An obvious puzzle for friends and foes of international cooperation is how to explain why order, stability, and predictability exist despite the lack of a central authority to address the planet’s problems. In short, how is the world governed in the absence of a world government? This paper explores the concept of global governance and answers three questions: Why has the concept of global governance emerged? What is it? And finally, where is global governance going?
Most countries, and especially the major powers, appear very distant indeed from accepting the need for elements of a global government and the necessary accompanying inroads on national autonomy. However, and as far-fetched as it may seem at the moment, global federalism may not seem unlikely a half-century or a century from now. In light of experience since the Treaty of Rome in 1957, it is illogical—unless the European Union is sui generis—to argue that supranational organizations are unthinkable.
In an increasingly networked and digital world in which millions of transactions are recorded daily, the potential of data tampering in centralized ledgers that are the primary depository of these records can not be overemphasized.
Written byConor Seyle, Global Alliance for Reporting Progress on Promoting Peaceful, Just, and Inclusive Societieson March 1, 2018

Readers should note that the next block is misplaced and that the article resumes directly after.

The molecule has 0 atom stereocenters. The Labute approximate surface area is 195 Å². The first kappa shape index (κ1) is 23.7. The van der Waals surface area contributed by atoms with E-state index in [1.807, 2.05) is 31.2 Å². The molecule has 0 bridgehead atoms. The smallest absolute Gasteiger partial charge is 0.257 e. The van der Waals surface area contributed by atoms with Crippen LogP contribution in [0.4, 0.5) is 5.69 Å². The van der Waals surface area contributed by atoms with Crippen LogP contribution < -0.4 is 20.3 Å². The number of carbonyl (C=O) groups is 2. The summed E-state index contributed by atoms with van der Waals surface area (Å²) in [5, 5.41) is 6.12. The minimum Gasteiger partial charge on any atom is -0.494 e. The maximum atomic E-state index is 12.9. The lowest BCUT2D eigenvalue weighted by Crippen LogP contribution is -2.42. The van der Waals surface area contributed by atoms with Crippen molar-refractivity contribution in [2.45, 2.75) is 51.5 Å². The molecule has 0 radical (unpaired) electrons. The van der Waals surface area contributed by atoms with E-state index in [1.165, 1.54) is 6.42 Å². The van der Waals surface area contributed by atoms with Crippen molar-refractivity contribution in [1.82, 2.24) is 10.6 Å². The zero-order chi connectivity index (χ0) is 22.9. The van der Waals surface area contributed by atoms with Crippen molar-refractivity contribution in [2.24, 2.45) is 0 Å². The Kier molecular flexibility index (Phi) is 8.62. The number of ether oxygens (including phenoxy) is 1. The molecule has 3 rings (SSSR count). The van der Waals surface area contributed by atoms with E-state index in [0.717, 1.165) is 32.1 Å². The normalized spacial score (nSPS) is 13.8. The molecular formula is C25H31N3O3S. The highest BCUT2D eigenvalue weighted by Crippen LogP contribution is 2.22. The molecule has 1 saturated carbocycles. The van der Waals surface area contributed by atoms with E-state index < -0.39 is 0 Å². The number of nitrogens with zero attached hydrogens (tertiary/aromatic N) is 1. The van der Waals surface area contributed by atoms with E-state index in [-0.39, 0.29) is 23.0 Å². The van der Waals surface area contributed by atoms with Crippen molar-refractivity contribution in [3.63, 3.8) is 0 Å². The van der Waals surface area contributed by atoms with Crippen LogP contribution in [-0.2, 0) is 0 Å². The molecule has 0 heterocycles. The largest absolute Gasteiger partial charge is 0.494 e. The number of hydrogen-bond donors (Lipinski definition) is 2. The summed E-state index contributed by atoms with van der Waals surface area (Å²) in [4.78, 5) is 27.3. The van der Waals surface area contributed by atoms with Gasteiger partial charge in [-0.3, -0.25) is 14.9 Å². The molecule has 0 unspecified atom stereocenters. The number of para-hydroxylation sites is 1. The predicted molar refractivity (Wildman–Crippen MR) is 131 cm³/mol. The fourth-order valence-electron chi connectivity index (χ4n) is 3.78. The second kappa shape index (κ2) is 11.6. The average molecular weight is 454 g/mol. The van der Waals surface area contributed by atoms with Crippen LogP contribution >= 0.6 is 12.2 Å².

In Sustainable Development Goal 16, UN member states committed themselves to tracking and releasing information about the closely related issues of peace, justice, inclusion, and good governance. Collecting good data about these issues is difficult
Governance systems that contribute to stable peace are characterized by having inclusive means of operating, participatory systems that bring the governed into the process of decision making, systems for accountability that ensure transparent and
Written byConor Seyle, Jens Vestergaard Madsenon September 16, 2016
Addressing the developing crisis around irregular migration by sea will require international institutions to work quickly to address the humanitarian, practical, and legal challenges posed by irregular migration. Applying lessons learned from the
Written byCurtis Bell, Patrick W. Keyson August 15, 2016
Few cross-national studies provide evidence of a relationship between environmental scarcity and conflict, although much of the literature claims that destabilizing effects of environmental crises can be mitigated by the right sociopolitical